The use of prophylactic medicines is not innocuous and, when prescribed incorrectly, may entail more complications than benefits. The analysis of well-designed studies can provide important input into the decision about whether to use prophylaxes.

Before the administration of prophylaxis in dermatologic surgery, it is necessary to observe the presence of one of the following conditions:

1 - Sufficiently high risk of infection for the prophylaxis to result in the use of a smaller dose of antibiotic than that necessary later on should an infection develop.

2 - Lower incidence of infection, but possible severe comorbidities resulting from an infection. Surgeries in delicate areas such as the nose or ear, where local infection could cause great cosmetic damage to the cicatrization, would be typical examples.

Evidence-based medicine is no longer a mere tendency, but a reality and necessity in medical practice.Well-delineated studies are key for the formation of concepts. In that context, systematic revisions are the best instrument for analysis because they offer a greater degree of scientific evidence; nevertheless, they are also subject to failures or biases. They are based on a subjective method, given that the author chooses the studies and the data that he or she wants to include in the analysis. In addition, there is a tendency on the part of the authors to only publish studies with positive results, which makes the analysis partial. Also, in a systematic review, only the author has access to the complete data set of each study, implying that the reader will not be able to conduct an exhaustive analysis. Finally, literature reviews’ analysis of groups, rather than individuals, limiting the application of the results to individual patients.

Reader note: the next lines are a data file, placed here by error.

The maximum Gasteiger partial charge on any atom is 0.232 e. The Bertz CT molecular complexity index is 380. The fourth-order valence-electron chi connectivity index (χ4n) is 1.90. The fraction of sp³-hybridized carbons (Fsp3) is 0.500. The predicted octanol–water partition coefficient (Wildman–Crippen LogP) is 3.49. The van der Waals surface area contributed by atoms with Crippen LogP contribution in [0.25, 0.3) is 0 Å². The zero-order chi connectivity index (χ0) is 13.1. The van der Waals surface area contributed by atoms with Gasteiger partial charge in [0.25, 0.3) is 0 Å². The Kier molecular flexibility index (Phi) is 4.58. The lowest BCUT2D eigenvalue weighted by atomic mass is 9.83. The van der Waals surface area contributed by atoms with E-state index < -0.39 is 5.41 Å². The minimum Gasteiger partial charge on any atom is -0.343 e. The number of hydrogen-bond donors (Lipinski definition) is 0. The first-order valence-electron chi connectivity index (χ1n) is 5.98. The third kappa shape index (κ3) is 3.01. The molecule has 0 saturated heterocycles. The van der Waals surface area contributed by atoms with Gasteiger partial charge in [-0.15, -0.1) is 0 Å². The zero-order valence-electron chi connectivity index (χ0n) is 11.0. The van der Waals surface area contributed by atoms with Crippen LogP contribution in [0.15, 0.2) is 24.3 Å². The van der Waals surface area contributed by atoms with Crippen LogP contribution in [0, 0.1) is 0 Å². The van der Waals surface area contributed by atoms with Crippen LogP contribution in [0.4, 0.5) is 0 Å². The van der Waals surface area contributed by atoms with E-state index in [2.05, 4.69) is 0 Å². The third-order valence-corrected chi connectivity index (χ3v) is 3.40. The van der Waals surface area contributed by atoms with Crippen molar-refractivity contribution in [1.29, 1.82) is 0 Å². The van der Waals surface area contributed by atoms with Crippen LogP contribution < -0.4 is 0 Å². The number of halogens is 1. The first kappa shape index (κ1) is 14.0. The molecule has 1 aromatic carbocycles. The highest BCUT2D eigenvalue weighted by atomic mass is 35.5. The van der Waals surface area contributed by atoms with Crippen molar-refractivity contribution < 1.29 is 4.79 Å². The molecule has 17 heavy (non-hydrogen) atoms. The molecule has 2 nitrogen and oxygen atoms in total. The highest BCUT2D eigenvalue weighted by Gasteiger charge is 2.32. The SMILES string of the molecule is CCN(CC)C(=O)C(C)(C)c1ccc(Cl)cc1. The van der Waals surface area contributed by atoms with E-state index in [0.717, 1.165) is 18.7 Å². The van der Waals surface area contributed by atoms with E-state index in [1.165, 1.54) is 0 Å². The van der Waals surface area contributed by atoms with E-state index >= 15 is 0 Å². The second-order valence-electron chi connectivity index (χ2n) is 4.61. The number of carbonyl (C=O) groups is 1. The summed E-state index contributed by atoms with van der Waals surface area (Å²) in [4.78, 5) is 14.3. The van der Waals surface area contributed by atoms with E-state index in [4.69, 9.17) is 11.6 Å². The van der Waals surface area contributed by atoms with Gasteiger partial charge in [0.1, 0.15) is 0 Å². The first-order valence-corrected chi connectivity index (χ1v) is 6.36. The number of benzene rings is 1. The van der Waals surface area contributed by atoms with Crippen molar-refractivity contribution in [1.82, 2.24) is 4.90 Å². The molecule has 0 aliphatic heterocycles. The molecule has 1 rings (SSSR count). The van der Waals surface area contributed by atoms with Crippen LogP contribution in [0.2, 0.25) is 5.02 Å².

Despite its limitations, evidence-based medicine is important for basing and guiding clinical reasoning. Nevertheless, it should not replace individual critical analysis and the physician/ patient relationship in any way, for this relationship remains the cornerstone of medicine.